Fresh from being the big man on late night television, New Jersey Gov. Chris Christie on Tuesday focused his ire on the National Flood Insurance Program and its slow rate of resolving claims from Superstorm Sandy.
Christie, a potential GOP presidential candidate in 2016, has taken a hard line in trying to secure federal aid for his state in the wake of the storm that hit the Northeast in October. At a meeting in Union Beach, N.J., Christie criticized the federal program that he said has been too slow and plagued by excessive paperwork and bureaucratic delays.
“I've been as patient as I'm going to be with the National Flood Insurance Program,” Christie said. “They need to get more people into New Jersey, they need to get to work, they need to get to processing these things. People need to know how much money they're going to have.”
In a prepared statement, Christie said he would seek to have the state’s congressional delegation use its influence to pressure the federal government to move faster.
“Sandy brought unprecedented devastation in excess of $37 billion to our state, including widespread damage and destruction to personal property and businesses. As we continue the process of rebuilding our homes and businesses, it is imperative that insurance claims be brought to final resolution so that residents can make critical decisions on if and how to rebuild,” Christie said in the statement.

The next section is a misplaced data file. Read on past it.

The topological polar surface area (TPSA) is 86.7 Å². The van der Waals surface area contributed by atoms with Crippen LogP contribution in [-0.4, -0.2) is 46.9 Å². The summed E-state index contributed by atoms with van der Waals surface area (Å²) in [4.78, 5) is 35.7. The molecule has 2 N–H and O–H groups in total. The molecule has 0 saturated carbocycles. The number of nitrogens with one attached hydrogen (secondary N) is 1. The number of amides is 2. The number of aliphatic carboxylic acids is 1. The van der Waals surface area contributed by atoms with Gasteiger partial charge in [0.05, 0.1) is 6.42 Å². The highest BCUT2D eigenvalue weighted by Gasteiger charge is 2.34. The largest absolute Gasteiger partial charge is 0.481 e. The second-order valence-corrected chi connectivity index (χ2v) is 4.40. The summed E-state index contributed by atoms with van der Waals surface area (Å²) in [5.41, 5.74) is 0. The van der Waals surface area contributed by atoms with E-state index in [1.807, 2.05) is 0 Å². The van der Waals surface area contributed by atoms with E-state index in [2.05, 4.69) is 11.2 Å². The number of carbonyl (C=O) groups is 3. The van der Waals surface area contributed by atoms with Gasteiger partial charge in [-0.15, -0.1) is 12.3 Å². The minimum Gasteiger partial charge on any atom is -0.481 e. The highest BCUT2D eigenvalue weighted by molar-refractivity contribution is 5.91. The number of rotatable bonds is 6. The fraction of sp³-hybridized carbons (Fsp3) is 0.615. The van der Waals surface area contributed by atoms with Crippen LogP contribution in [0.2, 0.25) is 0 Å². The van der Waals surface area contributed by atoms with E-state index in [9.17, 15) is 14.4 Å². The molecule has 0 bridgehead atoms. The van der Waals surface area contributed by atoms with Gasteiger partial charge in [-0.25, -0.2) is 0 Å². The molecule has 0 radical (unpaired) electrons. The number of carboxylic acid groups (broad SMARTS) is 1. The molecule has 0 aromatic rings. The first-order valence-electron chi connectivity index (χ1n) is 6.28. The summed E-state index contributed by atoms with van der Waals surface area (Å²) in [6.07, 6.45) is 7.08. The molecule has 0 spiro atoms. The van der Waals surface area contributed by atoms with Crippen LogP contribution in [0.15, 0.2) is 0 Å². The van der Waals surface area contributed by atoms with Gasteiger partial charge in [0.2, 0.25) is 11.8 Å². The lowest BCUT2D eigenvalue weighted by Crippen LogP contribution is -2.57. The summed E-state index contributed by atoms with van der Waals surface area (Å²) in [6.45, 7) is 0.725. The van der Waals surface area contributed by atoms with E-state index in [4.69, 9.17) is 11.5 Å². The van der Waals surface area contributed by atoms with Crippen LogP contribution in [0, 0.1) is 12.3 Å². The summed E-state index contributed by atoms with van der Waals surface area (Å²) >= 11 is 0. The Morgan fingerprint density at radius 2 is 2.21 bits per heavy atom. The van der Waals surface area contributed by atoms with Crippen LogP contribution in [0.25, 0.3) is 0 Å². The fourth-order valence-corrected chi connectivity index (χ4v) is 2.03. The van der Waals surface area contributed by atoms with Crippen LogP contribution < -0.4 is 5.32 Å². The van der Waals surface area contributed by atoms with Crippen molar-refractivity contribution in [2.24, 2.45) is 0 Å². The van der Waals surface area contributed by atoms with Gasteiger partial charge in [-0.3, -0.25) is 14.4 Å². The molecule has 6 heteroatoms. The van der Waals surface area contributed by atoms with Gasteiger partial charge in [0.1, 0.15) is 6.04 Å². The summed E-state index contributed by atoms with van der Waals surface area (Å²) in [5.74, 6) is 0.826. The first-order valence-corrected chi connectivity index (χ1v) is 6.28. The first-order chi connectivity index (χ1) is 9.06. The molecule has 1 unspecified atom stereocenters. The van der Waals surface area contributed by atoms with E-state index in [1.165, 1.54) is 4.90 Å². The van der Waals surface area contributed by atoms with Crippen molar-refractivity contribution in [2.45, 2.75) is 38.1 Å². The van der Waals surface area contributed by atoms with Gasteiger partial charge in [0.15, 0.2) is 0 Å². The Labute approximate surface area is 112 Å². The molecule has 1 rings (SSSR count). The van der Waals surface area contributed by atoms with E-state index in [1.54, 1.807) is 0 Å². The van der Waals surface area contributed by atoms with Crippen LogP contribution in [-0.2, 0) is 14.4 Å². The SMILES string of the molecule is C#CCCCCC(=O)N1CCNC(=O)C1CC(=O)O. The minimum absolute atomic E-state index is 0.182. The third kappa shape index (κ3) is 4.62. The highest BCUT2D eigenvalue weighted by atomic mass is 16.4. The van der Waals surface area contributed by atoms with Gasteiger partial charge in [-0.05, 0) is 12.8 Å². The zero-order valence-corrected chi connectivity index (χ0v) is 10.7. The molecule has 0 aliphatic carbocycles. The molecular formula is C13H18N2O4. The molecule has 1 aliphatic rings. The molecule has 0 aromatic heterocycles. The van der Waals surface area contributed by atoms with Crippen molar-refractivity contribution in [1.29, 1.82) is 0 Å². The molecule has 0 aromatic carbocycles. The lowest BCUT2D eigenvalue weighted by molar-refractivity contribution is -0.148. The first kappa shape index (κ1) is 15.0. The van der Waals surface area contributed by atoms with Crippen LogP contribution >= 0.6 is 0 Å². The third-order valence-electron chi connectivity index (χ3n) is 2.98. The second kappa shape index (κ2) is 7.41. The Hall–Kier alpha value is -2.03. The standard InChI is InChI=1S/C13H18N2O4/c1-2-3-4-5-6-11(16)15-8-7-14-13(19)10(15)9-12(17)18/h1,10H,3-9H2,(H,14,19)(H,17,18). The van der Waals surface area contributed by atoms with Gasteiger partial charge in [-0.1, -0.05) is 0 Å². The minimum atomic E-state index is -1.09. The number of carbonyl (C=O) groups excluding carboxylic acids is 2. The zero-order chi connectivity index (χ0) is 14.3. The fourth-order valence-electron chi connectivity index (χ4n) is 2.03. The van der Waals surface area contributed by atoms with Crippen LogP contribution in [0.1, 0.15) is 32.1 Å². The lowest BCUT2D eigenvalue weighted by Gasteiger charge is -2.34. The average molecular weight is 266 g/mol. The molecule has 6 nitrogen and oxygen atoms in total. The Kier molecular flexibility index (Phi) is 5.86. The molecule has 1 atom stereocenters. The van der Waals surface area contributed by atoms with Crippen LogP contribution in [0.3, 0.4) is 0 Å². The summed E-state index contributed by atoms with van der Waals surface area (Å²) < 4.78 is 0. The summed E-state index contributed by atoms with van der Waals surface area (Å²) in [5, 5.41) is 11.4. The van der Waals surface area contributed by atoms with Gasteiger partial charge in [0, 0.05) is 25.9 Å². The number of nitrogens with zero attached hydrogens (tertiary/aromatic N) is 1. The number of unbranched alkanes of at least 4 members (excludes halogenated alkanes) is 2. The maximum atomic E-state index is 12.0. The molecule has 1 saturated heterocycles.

“Today, I am seeking changes needed to improve the complaint and resolution process to make it faster and more efficient so that residents -- homeowners and businesses alike -- that have responsibly paid their premiums and have rightfully covered damage claims are treated fairly and speedily by the NFIP process, including claims dispute, settlement and resolution. Only by concluding this process and getting claims paid out can our residents and businesses be fully informed with the answers they need to make their decisions about rebuilding,” he said.
Polls show that Christie is the heavy favorite in his bid to be reelected governor this year. Christie, whose pugnacious charm has won over voters from across the political spectrum, has an approval rating of about 70%.
In addition to winning over his political opponents, Christie has often found himself the butt of fat jokes, poking fun at his girth. Never one to shirk from a fight, Christie is not afraid to bite the media hand that feeds him, as he made clear Monday night in an appearance on “The Late Show with David Letterman.”
As Letterman drawled through a long introduction, Christie began chomping on a doughnut to make the humorous point that he liked to eat ... a lot and often.
Both men then laughed at the sight gag.
Christie has said he is not bothered by jokes about his weight and maintains he is in good health with cholesterol and blood sugar numbers under control.
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